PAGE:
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Operation Sceptre draws to a close, 23 weapons found

24 Sep 2018

We found 23 offensive weapons last week as part of weapons sweeps during a week-long operation to tackle knife crime.

Operation Sceptre ran from Monday (17 September) and began with community engagement days in Bedford and Luton town centres, where officers spent time speaking to members of the public about knife crime.

Across the week, we ran five weapons sweeps looking for hidden or discarded weapons.

Sweeps in Bedford on Wednesday and Thursday (19 and 20 September) recovered seven knives, two crowbars, a hammer, a screwdriver, a used can of pepper spray, a bag of suspected cannabis and a number of improvised weapons including a makeshift axe.

During weapons sweeps in Luton on Friday (21 September), officers found a further knife. All weapons have now been removed and will be disposed of safely.

Two of the weapons sweeps, on Saturday and Sunday (22 and 23 September), were a first for us as a force as members of the public were invited to join them. Community members were teamed up with members of the Community Safety Team and Special Constabulary, who took responsibility for handling any weapons found, and searches revealed a Stanley Knife, a crowbar, and a number of metal and wooden poles.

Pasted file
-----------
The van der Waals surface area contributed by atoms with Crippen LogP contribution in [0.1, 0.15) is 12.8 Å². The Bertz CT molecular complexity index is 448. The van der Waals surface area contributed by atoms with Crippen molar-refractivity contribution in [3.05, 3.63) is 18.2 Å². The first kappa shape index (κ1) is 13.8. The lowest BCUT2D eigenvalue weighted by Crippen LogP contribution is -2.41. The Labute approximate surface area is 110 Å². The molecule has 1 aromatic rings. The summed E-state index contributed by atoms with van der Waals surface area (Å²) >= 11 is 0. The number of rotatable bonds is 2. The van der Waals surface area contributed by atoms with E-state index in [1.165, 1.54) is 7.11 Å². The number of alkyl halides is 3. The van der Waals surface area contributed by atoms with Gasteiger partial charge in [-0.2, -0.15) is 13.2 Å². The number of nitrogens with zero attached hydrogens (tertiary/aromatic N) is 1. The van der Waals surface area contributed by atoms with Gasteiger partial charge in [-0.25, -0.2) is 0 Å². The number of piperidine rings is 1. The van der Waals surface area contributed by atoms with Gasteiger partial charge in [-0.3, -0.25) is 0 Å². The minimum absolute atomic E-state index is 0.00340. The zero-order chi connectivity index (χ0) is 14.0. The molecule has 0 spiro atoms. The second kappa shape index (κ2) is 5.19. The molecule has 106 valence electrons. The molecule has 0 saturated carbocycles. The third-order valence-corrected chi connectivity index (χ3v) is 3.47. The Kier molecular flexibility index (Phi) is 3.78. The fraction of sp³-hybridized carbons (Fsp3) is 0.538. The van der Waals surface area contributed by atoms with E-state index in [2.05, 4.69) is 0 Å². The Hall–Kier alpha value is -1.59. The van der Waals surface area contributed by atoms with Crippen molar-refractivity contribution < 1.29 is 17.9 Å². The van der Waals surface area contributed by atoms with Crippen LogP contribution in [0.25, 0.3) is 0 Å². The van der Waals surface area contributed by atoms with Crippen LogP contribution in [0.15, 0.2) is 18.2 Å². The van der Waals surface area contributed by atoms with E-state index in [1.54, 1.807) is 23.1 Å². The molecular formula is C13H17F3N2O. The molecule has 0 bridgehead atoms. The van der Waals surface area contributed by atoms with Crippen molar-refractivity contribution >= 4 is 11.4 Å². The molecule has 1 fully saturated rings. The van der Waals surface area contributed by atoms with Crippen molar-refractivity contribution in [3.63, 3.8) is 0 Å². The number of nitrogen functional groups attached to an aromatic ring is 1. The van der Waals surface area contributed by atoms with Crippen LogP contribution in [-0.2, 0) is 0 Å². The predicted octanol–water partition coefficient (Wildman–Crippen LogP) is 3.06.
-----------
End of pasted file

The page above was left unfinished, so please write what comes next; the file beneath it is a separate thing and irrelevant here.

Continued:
The Children and Young Persons Team also delivered knife crime inputs to around 2,000 students across the county, educating them on the dangers and consequences of carrying a knife. They highlighted the police’s determination to tackle the problem by running a number of knife arch operations at educational establishments.

In another first for the force, a panel session was run at Police Headquarters which allowed more than 60 students to ask the panel questions and give their opinions on why they think young people carry knives, and share their experiences.

Officers also ran a day dedicated to speaking to retailers about knife crime and how they can help the force tackle a recent rise, and ran targeted patrols in knife crime hotspot areas throughout the week.

Our Licensing team carried out test purchase operations at seven shops. Two failed and the force will now carry out further work with them. In another first for Operation Sceptre, the force ran a joint operation with Trading Standards carrying out online test purchases, with four online sellers failing the test by making no attempt to check the age of the purchaser.

Inspector John Nichols said: “We recovered a large amount of weapons last week, which is concerning but also shows why operations like this are important. A number of the knives we recovered were knives that can be bought in shops, so we’re continuing our work with retailers to ensure they know the law around selling knives. After working with several shops in Bedfordshire, they have now stopped selling knives altogether, which is very encouraging.

“Tackling knife crime is going to need a long-term approach, because we have to change the mindset of a generation who seem to think that carrying a knife is normal. By working with schools and our communities I hope we can show them that it isn’t, and that there are consequences to doing so – whether that’s a prison sentence, or whether that’s becoming a victim of crime yourself.

“Operation Sceptre is a week-long national operation which happens twice a year and is supported by police forces across the country, but our activity around knife crime isn’t limited to two operations a year. Knife crime is a priority for the force and we’ll continue to work with schools, retailers, our communities and partners to tackle it.”

Officers out during the week of action
Officers out during the week of action

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